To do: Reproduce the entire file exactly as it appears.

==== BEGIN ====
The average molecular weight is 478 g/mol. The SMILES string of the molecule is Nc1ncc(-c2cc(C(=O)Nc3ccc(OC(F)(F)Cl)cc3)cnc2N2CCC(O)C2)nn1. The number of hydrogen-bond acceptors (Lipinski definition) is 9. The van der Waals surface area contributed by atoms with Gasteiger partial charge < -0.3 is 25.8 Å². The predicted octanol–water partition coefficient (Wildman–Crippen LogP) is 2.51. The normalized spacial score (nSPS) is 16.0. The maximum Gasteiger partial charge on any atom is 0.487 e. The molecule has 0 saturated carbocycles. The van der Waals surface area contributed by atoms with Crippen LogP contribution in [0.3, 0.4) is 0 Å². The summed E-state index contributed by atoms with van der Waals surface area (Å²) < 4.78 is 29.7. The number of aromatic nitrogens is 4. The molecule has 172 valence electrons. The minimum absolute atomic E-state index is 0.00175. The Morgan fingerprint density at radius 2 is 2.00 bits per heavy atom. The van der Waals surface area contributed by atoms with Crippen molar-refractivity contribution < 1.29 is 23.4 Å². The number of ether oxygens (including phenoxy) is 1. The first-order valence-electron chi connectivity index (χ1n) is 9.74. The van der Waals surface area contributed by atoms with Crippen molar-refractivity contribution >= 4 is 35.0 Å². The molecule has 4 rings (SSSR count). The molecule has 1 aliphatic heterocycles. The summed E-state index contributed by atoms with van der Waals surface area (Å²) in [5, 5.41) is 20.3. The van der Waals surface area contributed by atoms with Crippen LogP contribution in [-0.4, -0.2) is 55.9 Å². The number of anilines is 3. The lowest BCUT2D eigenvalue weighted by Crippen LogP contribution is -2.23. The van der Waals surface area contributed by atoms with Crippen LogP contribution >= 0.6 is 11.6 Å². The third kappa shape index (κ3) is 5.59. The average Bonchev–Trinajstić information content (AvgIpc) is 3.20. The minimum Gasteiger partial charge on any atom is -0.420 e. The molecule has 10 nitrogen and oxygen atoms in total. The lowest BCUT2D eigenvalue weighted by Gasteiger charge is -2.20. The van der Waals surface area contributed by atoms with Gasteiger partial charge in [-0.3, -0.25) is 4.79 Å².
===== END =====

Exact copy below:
The average molecular weight is 478 g/mol. The SMILES string of the molecule is Nc1ncc(-c2cc(C(=O)Nc3ccc(OC(F)(F)Cl)cc3)cnc2N2CCC(O)C2)nn1. The number of hydrogen-bond acceptors (Lipinski definition) is 9. The van der Waals surface area contributed by atoms with Gasteiger partial charge < -0.3 is 25.8 Å². The predicted octanol–water partition coefficient (Wildman–Crippen LogP) is 2.51. The normalized spacial score (nSPS) is 16.0. The maximum Gasteiger partial charge on any atom is 0.487 e. The molecule has 0 saturated carbocycles. The van der Waals surface area contributed by atoms with Crippen LogP contribution in [0.3, 0.4) is 0 Å². The summed E-state index contributed by atoms with van der Waals surface area (Å²) < 4.78 is 29.7. The number of aromatic nitrogens is 4. The molecule has 172 valence electrons. The minimum absolute atomic E-state index is 0.00175. The Morgan fingerprint density at radius 2 is 2.00 bits per heavy atom. The van der Waals surface area contributed by atoms with Crippen molar-refractivity contribution < 1.29 is 23.4 Å². The number of ether oxygens (including phenoxy) is 1. The first-order valence-electron chi connectivity index (χ1n) is 9.74. The van der Waals surface area contributed by atoms with Crippen molar-refractivity contribution >= 4 is 35.0 Å². The molecule has 4 rings (SSSR count). The molecule has 1 aliphatic heterocycles. The summed E-state index contributed by atoms with van der Waals surface area (Å²) in [5, 5.41) is 20.3. The van der Waals surface area contributed by atoms with Crippen LogP contribution in [-0.4, -0.2) is 55.9 Å². The number of anilines is 3. The lowest BCUT2D eigenvalue weighted by Crippen LogP contribution is -2.23. The van der Waals surface area contributed by atoms with Crippen LogP contribution >= 0.6 is 11.6 Å². The third kappa shape index (κ3) is 5.59. The average Bonchev–Trinajstić information content (AvgIpc) is 3.20. The minimum Gasteiger partial charge on any atom is -0.420 e. The molecule has 10 nitrogen and oxygen atoms in total. The lowest BCUT2D eigenvalue weighted by Gasteiger charge is -2.20. The van der Waals surface area contributed by atoms with Gasteiger partial charge in [-0.3, -0.25) is 4.79 Å².